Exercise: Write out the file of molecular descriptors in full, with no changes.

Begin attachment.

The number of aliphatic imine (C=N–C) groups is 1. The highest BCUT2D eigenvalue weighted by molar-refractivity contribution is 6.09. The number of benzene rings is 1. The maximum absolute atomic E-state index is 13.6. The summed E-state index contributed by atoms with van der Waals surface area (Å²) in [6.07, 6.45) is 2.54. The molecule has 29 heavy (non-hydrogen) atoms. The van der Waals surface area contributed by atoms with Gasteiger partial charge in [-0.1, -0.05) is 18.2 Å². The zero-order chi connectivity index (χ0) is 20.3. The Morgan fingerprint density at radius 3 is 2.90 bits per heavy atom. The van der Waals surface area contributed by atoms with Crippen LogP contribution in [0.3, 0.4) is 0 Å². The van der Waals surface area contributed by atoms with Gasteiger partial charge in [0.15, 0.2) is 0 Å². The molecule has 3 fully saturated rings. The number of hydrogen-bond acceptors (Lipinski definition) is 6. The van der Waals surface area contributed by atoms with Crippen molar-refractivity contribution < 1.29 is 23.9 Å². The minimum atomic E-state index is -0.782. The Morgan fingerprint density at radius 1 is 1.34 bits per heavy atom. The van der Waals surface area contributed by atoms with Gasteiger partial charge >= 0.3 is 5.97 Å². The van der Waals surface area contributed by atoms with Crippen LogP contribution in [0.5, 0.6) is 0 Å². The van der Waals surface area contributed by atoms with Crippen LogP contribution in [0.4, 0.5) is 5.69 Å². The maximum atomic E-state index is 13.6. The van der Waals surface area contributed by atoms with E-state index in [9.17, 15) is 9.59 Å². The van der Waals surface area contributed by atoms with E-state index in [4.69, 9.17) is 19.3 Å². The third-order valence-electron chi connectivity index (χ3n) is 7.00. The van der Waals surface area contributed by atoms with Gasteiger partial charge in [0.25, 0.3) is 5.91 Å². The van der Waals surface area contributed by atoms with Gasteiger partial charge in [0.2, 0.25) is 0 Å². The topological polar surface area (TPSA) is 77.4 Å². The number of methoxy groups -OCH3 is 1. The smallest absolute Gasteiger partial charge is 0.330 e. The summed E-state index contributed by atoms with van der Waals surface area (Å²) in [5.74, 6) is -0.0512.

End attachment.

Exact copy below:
The number of aliphatic imine (C=N–C) groups is 1. The highest BCUT2D eigenvalue weighted by molar-refractivity contribution is 6.09. The number of benzene rings is 1. The maximum absolute atomic E-state index is 13.6. The summed E-state index contributed by atoms with van der Waals surface area (Å²) in [6.07, 6.45) is 2.54. The molecule has 29 heavy (non-hydrogen) atoms. The van der Waals surface area contributed by atoms with Gasteiger partial charge in [-0.1, -0.05) is 18.2 Å². The zero-order chi connectivity index (χ0) is 20.3. The Morgan fingerprint density at radius 3 is 2.90 bits per heavy atom. The van der Waals surface area contributed by atoms with Crippen LogP contribution in [0.3, 0.4) is 0 Å². The van der Waals surface area contributed by atoms with Gasteiger partial charge in [0.15, 0.2) is 0 Å². The molecule has 3 fully saturated rings. The number of hydrogen-bond acceptors (Lipinski definition) is 6. The van der Waals surface area contributed by atoms with Crippen molar-refractivity contribution < 1.29 is 23.9 Å². The minimum atomic E-state index is -0.782. The Morgan fingerprint density at radius 1 is 1.34 bits per heavy atom. The van der Waals surface area contributed by atoms with Gasteiger partial charge >= 0.3 is 5.97 Å². The van der Waals surface area contributed by atoms with Crippen LogP contribution in [0.5, 0.6) is 0 Å². The van der Waals surface area contributed by atoms with Crippen LogP contribution in [0.4, 0.5) is 5.69 Å². The maximum atomic E-state index is 13.6. The van der Waals surface area contributed by atoms with E-state index in [9.17, 15) is 9.59 Å². The van der Waals surface area contributed by atoms with E-state index in [4.69, 9.17) is 19.3 Å². The third-order valence-electron chi connectivity index (χ3n) is 7.00. The van der Waals surface area contributed by atoms with Gasteiger partial charge in [0.25, 0.3) is 5.91 Å². The van der Waals surface area contributed by atoms with Gasteiger partial charge in [0.2, 0.25) is 0 Å². The topological polar surface area (TPSA) is 77.4 Å². The number of methoxy groups -OCH3 is 1. The smallest absolute Gasteiger partial charge is 0.330 e. The summed E-state index contributed by atoms with van der Waals surface area (Å²) in [5.74, 6) is -0.0512.